What to do with Passion?

from indie boi:

"You seem to have misunderstood my post. Let me simplify it further -- A film about christ can never be considered truthful if you excise the involvement of Jews in any way whatsoever. The Pharisees are a jewish sect, for crying out loud!

People are getting riled up because Gibson, for this film, supposedly used language that was not widely used at the time. Would it have made the film more "sensitive" to the times if the jews have been replaced by generic far easterners?"

Blanket condemnation of someone whose films I've seen and whose interviews I've read?

I've said before, some Jews have been shown in other films, the concern is that Jews as a people are accused (you don't seem to understand what I'm posting either). The Matthew quote is a crucial question--in some versions this was include, in some screenings, it wasn't.

Tthe answer to all the questions I asked is, I would do exactly the opposite of what Gibson did.  I'd show select people of the Jewish community the film (something Gibson hasn't done), and listen to their concerns. If there's a way of accomodating their interests, I certainly would try do something about it.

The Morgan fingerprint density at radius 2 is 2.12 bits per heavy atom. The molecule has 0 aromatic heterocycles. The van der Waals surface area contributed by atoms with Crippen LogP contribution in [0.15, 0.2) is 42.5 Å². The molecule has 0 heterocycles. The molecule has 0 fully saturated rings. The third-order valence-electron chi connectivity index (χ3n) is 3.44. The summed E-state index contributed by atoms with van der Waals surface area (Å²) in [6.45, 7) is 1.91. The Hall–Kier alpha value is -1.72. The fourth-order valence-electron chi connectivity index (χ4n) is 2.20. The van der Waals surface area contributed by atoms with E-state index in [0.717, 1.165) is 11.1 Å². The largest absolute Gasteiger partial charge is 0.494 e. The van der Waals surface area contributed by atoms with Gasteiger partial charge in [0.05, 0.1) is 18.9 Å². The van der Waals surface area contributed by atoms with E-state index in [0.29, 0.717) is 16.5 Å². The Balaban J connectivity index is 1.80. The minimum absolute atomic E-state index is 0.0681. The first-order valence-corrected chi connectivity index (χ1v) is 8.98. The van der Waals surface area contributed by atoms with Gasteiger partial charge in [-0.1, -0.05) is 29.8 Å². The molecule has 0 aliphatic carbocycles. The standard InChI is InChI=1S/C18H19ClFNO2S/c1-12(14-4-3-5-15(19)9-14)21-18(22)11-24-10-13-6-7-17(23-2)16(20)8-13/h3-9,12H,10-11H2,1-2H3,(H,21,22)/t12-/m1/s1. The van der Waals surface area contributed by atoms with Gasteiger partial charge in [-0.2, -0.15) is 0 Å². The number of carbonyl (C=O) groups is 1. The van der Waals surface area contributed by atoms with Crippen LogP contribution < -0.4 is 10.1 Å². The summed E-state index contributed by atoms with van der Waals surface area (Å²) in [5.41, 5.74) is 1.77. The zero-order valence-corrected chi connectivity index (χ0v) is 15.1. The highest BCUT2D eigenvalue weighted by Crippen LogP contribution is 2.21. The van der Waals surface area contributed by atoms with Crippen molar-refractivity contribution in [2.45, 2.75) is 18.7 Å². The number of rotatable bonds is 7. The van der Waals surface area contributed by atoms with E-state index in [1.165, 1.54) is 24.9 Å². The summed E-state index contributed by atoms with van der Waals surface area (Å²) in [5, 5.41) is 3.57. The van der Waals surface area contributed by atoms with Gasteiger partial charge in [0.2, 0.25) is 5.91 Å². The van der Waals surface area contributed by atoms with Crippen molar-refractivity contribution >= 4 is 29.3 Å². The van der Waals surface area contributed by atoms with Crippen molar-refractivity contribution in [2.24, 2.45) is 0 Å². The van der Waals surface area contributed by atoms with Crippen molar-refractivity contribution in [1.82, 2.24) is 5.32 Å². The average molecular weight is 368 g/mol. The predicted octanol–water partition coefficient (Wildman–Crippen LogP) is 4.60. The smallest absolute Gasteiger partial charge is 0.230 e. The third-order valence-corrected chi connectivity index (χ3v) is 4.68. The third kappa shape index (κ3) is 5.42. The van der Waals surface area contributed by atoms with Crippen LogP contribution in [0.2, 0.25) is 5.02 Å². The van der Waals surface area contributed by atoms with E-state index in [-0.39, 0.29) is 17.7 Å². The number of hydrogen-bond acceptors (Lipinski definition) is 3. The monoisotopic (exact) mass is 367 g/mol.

And finally, it's not just a film, there's a real and valid concern about anti Semitism.  Don't you read the papers?  What's happening in the middle East? The anti Semitism on the rise all over the world? And around this film?

"Why don't we just wait for the movie before we decide if it's being anti-semitic or if Gibson is just being a pompous *ss along. "

Because it's Gibson and not the movie is acting like an anti-Semite (read his response to the NYT article questions), and it's he and not the movie that's acting like a pompous ass. You don't need to wait for the movie to disapprove of what Gibson is doing.

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